• Biodiversity and community structure: Scientists are using DNA sequencing and other molecular tools to identify and characterize the diversity of aeroplankton communities in different regions and at different altitudes. This research is helping to shed light on the factors that influence the composition and structure of these communities, such as air mass trajectories, climate, and land use.
  • Biogeography and dispersal: Another domain of research that has been notably explored is the biogeography and dispersal of aeroplanktons. Researchers are investigating how aeroplanktons are dispersed across different regions and continents, and how they colonize new habitats. This research is helping to improve our understanding of the global distribution of aeroplanktons and the mechanisms that underlie their dispersal.
  • Ecological roles: Scientists are studying the ecological roles of aeroplanktons in nutrient cycling, pollination, seed dispersal, and other ecosystem processes. This research is helping to identify the ways in which aeroplanktons contribute to the functioning of ecosystems and their importance in maintaining ecosystem health.
  • Health impacts: Researchers are investigating the potential health impacts of exposure to aeroplankton, including the role of these organisms in the spread of airborne diseases and the impact of exposure to allergens and other harmful particles. This research is helping to inform public health policy and strategies for managing air quality in urban and industrial areas.
How aeroplanktons fly
Figure 16: How aeroplanktons fly! Image Credit: Exocosm.

Take the Plankton – Biology Quiz!


Choose the best answer. 

1. What is a plankton?

2. Which of the following is a plankton?

3. Responsible for more than half of global oxygen production

4. What makes phytoplanktons plant-like?

5. Planktons that serve as producer and consumer at the same time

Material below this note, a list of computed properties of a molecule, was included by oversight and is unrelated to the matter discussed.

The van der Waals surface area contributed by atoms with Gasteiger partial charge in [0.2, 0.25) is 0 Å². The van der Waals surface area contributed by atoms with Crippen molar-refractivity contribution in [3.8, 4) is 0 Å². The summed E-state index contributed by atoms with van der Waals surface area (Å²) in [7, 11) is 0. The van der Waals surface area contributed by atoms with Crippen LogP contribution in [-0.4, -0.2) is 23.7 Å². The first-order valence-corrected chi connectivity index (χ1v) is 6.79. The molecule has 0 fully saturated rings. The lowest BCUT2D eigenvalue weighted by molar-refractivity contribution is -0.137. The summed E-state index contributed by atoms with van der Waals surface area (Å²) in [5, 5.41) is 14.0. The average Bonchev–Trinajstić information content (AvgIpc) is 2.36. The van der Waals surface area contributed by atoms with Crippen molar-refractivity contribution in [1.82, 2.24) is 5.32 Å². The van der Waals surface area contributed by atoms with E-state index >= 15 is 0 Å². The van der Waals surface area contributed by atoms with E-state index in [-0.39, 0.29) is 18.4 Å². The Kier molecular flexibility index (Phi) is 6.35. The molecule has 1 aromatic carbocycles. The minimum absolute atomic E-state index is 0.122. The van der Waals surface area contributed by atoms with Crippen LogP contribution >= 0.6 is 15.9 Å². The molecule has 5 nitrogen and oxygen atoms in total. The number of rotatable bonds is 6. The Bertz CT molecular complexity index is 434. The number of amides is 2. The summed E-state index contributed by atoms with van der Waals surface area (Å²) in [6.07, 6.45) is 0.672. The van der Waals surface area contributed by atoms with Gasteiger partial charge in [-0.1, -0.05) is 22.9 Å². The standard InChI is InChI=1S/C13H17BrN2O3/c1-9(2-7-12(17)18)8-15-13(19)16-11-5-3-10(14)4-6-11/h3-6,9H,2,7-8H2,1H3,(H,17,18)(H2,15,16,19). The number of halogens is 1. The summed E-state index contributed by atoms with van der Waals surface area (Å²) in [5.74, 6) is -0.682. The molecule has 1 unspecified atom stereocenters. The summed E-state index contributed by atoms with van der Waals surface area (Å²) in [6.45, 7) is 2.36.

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Further Reading


  1. Smith, D. J. (2013). Aeroplankton and the need for a global monitoring network. Bioscience, 63(7), 515-516.
  2. Jędryczka, M. (2014). Aeromycology: studies of fungi in aeroplankton.
  3. Klyuzko, S. D., Kishko, Y. G., & Vershohanskiy, Y. I. (1960). Bacterial Aeroplankton of the Upper Layers of the Atmosphere During the Winter. JOINT PUBLICATIONS RESEARCH SERVICE ARLINGTON VA.
  4. Falkowski P. G. (1994). The role of phytoplankton photosynthesis in global biogeochemical cycles. Photosynthesis research, 39(3), 235–258. https://doi.org/10.1007/BF00014586
  5. How has the ocean made life on land possible? NOAA (National Oceanic and Atmospheric Administration) Ocean Exploration of the U.S. Department of Commerce https://oceanexplorer.noaa.gov/facts/oceanproduction.html
  6. Leles, Suzana Gonçalves (November 2018). “Modelling mixotrophic functional diversity and implications for ecosystem function – Oxford Journals”. Journal of Plankton Research. 40 (6): 627–642. doi:10.1093/plankt/fby044.
  7. Colombet, J., Fuster, M., Billard, H., & Sime-Ngando, T. (2020). Femtoplankton: What’s New?. Viruses, 12(8), 881. https://doi.org/10.3390/v12080881
  8. Vereshchaka, A. L. (1995). Macroplankton in the near-bottom layer of continental slopes and seamounts. Deep Sea Research Part I: Oceanographic Research Papers, 42(9), 1639-1668.
  9. Leblanc, K., Quéguiner, B., Diaz, F. et al. Nanoplanktonic diatoms are globally overlooked but play a role in spring blooms and carbon export. Nat Commun 9, 953 (2018). https://doi.org/10.1038/s41467-018-03376-9
  10. Sieracki, C. K., Sieracki, M. E., & Yentsch, C. S. (1998). An imaging-in-flow system for automated analysis of marine microplankton. Marine Ecology Progress Series, 168, 285-296.
  11. Sommer, U., & Stibor, H. (2002). Copepoda–Cladocera–Tunicata: the role of three major mesozooplankton groups in pelagic food webs. Ecological Research, 17, 161-174.
  12. Sardou, J., Etienne, M., & Andersen, V. (1996). Seasonal abundance and vertical distributions of macroplankton and micronekton in the Northwestern Mediterranean Sea. Oceanologica acta, 19(6), 645-656.
  13. Pagès, F., Pugh, P. R., & Gili, J. M. (1994). Macro-and megaplanktonic cnidarians collected in the eastern part of the Weddell Gyre during summer 1979. Journal of the Marine Biological Association of the United Kingdom, 74(4), 873-894.